Images courtesy of Anthony Webber
The Conservative Party conference ran from 29th September to 2nd October 2019 in Manchester.
With Boris Johnson attending his first party conference as leader of the Tories, the attendance was up on last year and the mood was buoyant and expectant.
Members had been in the doldrums for some time, during the dying period of Theresa May’s premiership, suffering greatly in elections and in polls.
The recent disagreement in Parliament over the prorogue issue had seen the refusal of MPs to suspend sitting for the conference. There was thus a situation where a number of MPs were unavailable or were shuttling back and forth from Westminster in order to attend.
This did mean that there were some changes to meetings and to the advertised speakers, but on the whole the potential disruption was minimal and barely noticeable.
The main conference hall hosted the key speakers and debates, which were ongoing throughout the three and a half days. There were over 42 political training meetings which met the different needs of the party faithful, but in fact would have been of use to people of any political party.
There were also over 430 fringe meetings and receptions by many organisations, political bodies and politicians. In fact it was difficult to decide on which ones to attend, as the range of subjects covered was varied and interesting. There were in fact over 56 exhibition stands in total.
One of the benefits of attending political conferences is obviously to promote your interests. Another reason for attendance is to benefit from new political ideas. One such idea was blatantly there at Manchester in the form of their fare-less bus services in the centre of Manchester. As a proponent of such services over many years, it is pleasing to see that they are no longer wrongly attacked as socialist, but as the norm.
Fringe meetings are the ideal places to explore new political idea or old ones in a more refreshing light. One such topical meeting was entitled “Fixing the care crisis: The state of Elderly Social Care”.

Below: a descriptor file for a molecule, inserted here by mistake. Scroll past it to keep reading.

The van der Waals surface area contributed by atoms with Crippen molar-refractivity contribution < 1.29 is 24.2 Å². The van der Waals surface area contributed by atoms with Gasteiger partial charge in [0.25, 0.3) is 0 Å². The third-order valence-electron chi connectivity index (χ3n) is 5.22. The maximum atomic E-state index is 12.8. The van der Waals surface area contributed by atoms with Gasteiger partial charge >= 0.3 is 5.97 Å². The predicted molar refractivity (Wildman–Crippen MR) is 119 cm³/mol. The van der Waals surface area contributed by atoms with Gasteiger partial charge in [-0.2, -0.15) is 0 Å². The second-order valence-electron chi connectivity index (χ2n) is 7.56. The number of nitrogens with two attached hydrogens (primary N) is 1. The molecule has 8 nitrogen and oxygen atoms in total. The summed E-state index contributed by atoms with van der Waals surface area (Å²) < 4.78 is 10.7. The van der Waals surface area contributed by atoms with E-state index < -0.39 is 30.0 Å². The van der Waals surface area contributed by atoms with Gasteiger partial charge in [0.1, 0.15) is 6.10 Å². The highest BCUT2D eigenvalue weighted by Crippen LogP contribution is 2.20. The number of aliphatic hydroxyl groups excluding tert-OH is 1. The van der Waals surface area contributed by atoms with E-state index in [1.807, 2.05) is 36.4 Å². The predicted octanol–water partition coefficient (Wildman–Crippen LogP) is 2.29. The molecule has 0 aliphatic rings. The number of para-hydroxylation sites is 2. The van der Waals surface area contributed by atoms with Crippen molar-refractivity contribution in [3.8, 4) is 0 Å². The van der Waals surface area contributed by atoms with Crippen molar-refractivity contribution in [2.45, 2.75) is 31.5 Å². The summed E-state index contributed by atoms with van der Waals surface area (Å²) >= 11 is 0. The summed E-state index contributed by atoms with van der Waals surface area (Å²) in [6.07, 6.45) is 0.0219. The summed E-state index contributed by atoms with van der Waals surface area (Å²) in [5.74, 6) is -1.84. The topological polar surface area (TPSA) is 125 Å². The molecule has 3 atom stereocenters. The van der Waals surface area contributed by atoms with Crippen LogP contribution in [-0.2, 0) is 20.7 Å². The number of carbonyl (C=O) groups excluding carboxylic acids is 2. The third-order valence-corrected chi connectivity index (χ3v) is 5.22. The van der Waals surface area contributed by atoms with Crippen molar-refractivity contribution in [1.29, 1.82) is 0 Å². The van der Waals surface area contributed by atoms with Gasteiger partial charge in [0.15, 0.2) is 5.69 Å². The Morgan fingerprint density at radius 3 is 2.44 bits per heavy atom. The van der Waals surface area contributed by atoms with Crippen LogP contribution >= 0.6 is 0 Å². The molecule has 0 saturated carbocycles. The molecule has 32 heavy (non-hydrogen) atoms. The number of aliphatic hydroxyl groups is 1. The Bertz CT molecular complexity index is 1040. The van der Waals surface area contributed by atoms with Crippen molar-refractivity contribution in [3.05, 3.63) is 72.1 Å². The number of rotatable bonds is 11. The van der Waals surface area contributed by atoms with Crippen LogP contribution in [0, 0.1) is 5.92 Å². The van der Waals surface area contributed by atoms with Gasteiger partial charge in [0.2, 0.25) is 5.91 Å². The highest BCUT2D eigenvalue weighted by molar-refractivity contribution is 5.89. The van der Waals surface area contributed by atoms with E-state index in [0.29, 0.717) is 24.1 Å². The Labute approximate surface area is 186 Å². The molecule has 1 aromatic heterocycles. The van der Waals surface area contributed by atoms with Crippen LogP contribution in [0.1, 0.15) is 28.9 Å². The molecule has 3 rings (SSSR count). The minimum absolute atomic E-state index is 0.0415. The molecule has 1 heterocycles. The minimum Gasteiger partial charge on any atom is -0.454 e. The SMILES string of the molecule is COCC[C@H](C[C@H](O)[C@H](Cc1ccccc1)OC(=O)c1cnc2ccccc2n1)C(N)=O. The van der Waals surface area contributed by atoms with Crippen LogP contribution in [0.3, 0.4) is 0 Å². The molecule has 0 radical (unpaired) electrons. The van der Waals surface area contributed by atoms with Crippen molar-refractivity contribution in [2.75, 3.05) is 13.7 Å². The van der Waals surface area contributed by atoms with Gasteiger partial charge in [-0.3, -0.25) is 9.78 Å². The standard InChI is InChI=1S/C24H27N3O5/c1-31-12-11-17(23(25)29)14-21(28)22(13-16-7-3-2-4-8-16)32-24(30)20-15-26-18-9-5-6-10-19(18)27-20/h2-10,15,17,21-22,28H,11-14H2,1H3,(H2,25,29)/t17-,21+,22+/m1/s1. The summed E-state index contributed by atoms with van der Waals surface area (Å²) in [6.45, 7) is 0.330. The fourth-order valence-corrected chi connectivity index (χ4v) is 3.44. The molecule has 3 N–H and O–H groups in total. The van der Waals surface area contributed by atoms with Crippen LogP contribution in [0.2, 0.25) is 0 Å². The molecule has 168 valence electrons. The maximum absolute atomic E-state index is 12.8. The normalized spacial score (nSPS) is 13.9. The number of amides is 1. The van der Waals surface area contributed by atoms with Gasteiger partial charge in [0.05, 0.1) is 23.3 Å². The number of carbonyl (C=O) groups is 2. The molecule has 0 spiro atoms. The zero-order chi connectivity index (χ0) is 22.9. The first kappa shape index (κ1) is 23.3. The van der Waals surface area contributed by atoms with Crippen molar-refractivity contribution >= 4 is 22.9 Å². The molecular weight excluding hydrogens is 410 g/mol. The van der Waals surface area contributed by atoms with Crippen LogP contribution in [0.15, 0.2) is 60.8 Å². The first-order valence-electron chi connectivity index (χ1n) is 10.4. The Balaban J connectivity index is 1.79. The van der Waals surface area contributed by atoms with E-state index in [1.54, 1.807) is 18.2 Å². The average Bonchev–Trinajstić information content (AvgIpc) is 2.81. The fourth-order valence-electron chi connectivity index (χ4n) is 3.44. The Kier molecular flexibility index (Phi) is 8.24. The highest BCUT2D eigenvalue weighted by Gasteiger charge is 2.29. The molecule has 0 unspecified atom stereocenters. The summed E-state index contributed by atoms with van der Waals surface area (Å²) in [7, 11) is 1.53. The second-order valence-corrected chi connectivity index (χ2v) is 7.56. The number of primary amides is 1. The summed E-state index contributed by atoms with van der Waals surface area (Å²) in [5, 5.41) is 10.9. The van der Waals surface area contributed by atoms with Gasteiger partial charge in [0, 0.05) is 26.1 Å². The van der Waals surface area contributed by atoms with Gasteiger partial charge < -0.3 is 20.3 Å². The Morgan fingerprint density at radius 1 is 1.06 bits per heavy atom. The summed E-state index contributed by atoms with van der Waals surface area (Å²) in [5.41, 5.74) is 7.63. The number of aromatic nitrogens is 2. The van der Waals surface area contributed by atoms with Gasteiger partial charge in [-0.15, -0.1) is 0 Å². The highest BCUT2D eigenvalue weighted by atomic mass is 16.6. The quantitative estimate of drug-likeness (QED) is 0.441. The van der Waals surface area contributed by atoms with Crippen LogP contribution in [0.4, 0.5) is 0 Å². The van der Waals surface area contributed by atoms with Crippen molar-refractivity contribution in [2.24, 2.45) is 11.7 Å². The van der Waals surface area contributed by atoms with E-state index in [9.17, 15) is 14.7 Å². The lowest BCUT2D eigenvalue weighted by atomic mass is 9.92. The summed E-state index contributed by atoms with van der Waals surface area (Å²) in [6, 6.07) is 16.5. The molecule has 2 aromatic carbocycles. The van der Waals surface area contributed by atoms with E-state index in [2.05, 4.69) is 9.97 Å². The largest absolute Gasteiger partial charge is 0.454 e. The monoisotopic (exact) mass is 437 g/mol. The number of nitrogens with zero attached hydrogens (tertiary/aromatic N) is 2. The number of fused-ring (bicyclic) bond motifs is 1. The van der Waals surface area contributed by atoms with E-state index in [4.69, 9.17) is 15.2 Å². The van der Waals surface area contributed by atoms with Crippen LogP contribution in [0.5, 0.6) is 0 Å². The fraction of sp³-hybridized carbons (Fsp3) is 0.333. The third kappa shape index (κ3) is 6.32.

I took the trouble to inform the meeting about how Guernsey (where I come from) has solved this problem since 2003 through the implementation of citizens paying additional 1.9% NIC contributions.
This funds care home and care at home costs for individuals and they only have to pay their state pension, with no need to sell assets or homes and no means testing involved. There was a great deal of interest in this.
Although there were many issues of fascinating interest brought up at the fringe meetings, there was a feeling that none of them really mattered until Brexit is sorted out. That is the reality of the three and a half year delay in implementing the Brexit decision – that nothing really important has moved forward politically because of the stalemate situation the country is in. It seems as though everything is on hold until Brexit is finally resolved, and this applied to the previous other party political conferences as well.
From the point of view of the average Conservative party member, the feelings expressed to me that that unless Boris Johnson can deliver a good Brexit by 31st October, then both he and the party are effectively toast. It is huge challenge for the Prime Minister to deliver on, but it must be done in order for the Conservatives to thrive on the electoral front.
It seemed that everyone was waiting for Boris Johnson’s closing conference speech, and it actually went down very well to a packed audience. There were disappointed members who could not get in due to numbers and lack of space.